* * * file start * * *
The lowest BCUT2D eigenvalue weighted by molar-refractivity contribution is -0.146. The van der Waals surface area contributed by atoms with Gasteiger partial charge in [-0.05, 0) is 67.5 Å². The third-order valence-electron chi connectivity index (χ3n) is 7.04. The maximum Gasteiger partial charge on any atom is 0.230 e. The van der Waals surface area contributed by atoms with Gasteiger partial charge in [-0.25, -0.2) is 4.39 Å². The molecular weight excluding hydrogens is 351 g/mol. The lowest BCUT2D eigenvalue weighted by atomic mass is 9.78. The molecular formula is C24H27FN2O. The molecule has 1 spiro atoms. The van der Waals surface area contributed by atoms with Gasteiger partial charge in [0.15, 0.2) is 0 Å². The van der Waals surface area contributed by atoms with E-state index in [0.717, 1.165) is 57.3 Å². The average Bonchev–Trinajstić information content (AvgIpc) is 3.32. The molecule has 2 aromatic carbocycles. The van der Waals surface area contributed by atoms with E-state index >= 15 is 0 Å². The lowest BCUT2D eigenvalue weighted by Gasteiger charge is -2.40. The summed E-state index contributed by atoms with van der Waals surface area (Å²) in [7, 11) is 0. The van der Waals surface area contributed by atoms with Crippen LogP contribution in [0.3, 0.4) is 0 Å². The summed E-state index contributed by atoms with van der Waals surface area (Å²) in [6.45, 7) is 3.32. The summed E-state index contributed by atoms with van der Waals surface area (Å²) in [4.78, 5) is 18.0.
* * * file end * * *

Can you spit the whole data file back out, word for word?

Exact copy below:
The lowest BCUT2D eigenvalue weighted by molar-refractivity contribution is -0.146. The van der Waals surface area contributed by atoms with Gasteiger partial charge in [-0.05, 0) is 67.5 Å². The third-order valence-electron chi connectivity index (χ3n) is 7.04. The maximum Gasteiger partial charge on any atom is 0.230 e. The van der Waals surface area contributed by atoms with Gasteiger partial charge in [-0.25, -0.2) is 4.39 Å². The molecular weight excluding hydrogens is 351 g/mol. The lowest BCUT2D eigenvalue weighted by atomic mass is 9.78. The molecular formula is C24H27FN2O. The molecule has 1 spiro atoms. The van der Waals surface area contributed by atoms with Gasteiger partial charge in [0.15, 0.2) is 0 Å². The van der Waals surface area contributed by atoms with E-state index in [0.717, 1.165) is 57.3 Å². The average Bonchev–Trinajstić information content (AvgIpc) is 3.32. The molecule has 2 aromatic carbocycles. The van der Waals surface area contributed by atoms with E-state index >= 15 is 0 Å². The lowest BCUT2D eigenvalue weighted by Gasteiger charge is -2.40. The summed E-state index contributed by atoms with van der Waals surface area (Å²) in [7, 11) is 0. The van der Waals surface area contributed by atoms with Crippen LogP contribution in [0.3, 0.4) is 0 Å². The summed E-state index contributed by atoms with van der Waals surface area (Å²) in [6.45, 7) is 3.32. The summed E-state index contributed by atoms with van der Waals surface area (Å²) in [4.78, 5) is 18.0.